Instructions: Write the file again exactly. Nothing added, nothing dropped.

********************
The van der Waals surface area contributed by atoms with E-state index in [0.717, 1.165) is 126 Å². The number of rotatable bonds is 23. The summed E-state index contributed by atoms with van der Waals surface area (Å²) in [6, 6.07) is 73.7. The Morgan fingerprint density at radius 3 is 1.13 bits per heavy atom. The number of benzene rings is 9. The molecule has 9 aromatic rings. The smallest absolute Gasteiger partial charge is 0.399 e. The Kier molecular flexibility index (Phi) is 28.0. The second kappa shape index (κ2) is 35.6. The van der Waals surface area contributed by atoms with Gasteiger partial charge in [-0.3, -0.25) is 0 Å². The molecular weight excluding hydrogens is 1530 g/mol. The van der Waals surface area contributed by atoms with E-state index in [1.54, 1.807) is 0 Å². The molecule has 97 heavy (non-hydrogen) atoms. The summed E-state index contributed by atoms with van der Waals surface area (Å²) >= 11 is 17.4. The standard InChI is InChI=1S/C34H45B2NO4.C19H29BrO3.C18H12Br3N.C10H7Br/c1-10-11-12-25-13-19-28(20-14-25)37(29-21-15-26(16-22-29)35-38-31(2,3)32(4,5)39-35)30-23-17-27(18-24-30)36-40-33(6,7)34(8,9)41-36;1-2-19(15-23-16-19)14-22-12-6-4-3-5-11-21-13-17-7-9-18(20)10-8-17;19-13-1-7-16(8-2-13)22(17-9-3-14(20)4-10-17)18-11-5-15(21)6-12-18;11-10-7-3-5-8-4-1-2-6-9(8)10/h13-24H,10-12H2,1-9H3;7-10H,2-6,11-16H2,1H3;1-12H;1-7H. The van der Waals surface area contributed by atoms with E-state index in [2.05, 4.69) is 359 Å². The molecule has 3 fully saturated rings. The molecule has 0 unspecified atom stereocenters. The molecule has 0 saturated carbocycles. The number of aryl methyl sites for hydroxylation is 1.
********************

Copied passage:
The van der Waals surface area contributed by atoms with E-state index in [0.717, 1.165) is 126 Å². The number of rotatable bonds is 23. The summed E-state index contributed by atoms with van der Waals surface area (Å²) in [6, 6.07) is 73.7. The Morgan fingerprint density at radius 3 is 1.13 bits per heavy atom. The number of benzene rings is 9. The molecule has 9 aromatic rings. The smallest absolute Gasteiger partial charge is 0.399 e. The Kier molecular flexibility index (Phi) is 28.0. The second kappa shape index (κ2) is 35.6. The van der Waals surface area contributed by atoms with Gasteiger partial charge in [-0.3, -0.25) is 0 Å². The molecular weight excluding hydrogens is 1530 g/mol. The van der Waals surface area contributed by atoms with E-state index in [1.54, 1.807) is 0 Å². The molecule has 97 heavy (non-hydrogen) atoms. The summed E-state index contributed by atoms with van der Waals surface area (Å²) >= 11 is 17.4. The standard InChI is InChI=1S/C34H45B2NO4.C19H29BrO3.C18H12Br3N.C10H7Br/c1-10-11-12-25-13-19-28(20-14-25)37(29-21-15-26(16-22-29)35-38-31(2,3)32(4,5)39-35)30-23-17-27(18-24-30)36-40-33(6,7)34(8,9)41-36;1-2-19(15-23-16-19)14-22-12-6-4-3-5-11-21-13-17-7-9-18(20)10-8-17;19-13-1-7-16(8-2-13)22(17-9-3-14(20)4-10-17)18-11-5-15(21)6-12-18;11-10-7-3-5-8-4-1-2-6-9(8)10/h13-24H,10-12H2,1-9H3;7-10H,2-6,11-16H2,1H3;1-12H;1-7H. The van der Waals surface area contributed by atoms with E-state index in [2.05, 4.69) is 359 Å². The molecule has 3 fully saturated rings. The molecule has 0 unspecified atom stereocenters. The molecule has 0 saturated carbocycles. The number of aryl methyl sites for hydroxylation is 1.